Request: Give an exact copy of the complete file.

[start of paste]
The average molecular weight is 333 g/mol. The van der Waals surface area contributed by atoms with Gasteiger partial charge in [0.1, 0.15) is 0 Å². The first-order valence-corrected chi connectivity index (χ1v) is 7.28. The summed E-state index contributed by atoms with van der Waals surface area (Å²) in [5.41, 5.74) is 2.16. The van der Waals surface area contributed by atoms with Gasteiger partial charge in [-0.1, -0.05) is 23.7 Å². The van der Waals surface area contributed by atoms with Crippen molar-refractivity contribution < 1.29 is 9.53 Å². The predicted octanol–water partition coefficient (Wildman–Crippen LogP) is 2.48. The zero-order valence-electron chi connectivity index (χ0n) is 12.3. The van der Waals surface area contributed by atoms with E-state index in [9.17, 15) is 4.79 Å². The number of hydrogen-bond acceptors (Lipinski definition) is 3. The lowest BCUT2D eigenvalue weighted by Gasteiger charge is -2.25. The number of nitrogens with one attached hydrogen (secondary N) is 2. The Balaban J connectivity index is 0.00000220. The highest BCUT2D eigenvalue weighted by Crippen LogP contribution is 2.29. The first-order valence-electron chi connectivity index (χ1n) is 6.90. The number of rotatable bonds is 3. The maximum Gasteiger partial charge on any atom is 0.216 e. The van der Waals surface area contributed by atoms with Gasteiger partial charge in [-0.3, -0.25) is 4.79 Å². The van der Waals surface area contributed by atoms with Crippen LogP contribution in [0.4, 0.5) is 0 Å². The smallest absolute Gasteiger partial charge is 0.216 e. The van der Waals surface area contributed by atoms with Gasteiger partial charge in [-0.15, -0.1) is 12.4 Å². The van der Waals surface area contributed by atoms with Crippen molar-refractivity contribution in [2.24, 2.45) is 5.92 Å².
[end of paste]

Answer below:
The average molecular weight is 333 g/mol. The van der Waals surface area contributed by atoms with Gasteiger partial charge in [0.1, 0.15) is 0 Å². The first-order valence-corrected chi connectivity index (χ1v) is 7.28. The summed E-state index contributed by atoms with van der Waals surface area (Å²) in [5.41, 5.74) is 2.16. The van der Waals surface area contributed by atoms with Gasteiger partial charge in [-0.1, -0.05) is 23.7 Å². The van der Waals surface area contributed by atoms with Crippen molar-refractivity contribution < 1.29 is 9.53 Å². The predicted octanol–water partition coefficient (Wildman–Crippen LogP) is 2.48. The zero-order valence-electron chi connectivity index (χ0n) is 12.3. The van der Waals surface area contributed by atoms with E-state index in [9.17, 15) is 4.79 Å². The number of hydrogen-bond acceptors (Lipinski definition) is 3. The lowest BCUT2D eigenvalue weighted by Gasteiger charge is -2.25. The number of nitrogens with one attached hydrogen (secondary N) is 2. The Balaban J connectivity index is 0.00000220. The highest BCUT2D eigenvalue weighted by Crippen LogP contribution is 2.29. The first-order valence-electron chi connectivity index (χ1n) is 6.90. The number of rotatable bonds is 3. The maximum Gasteiger partial charge on any atom is 0.216 e. The van der Waals surface area contributed by atoms with Gasteiger partial charge in [-0.3, -0.25) is 4.79 Å². The van der Waals surface area contributed by atoms with Crippen LogP contribution in [0.4, 0.5) is 0 Å². The smallest absolute Gasteiger partial charge is 0.216 e. The van der Waals surface area contributed by atoms with Gasteiger partial charge in [-0.15, -0.1) is 12.4 Å². The van der Waals surface area contributed by atoms with Crippen molar-refractivity contribution in [2.24, 2.45) is 5.92 Å².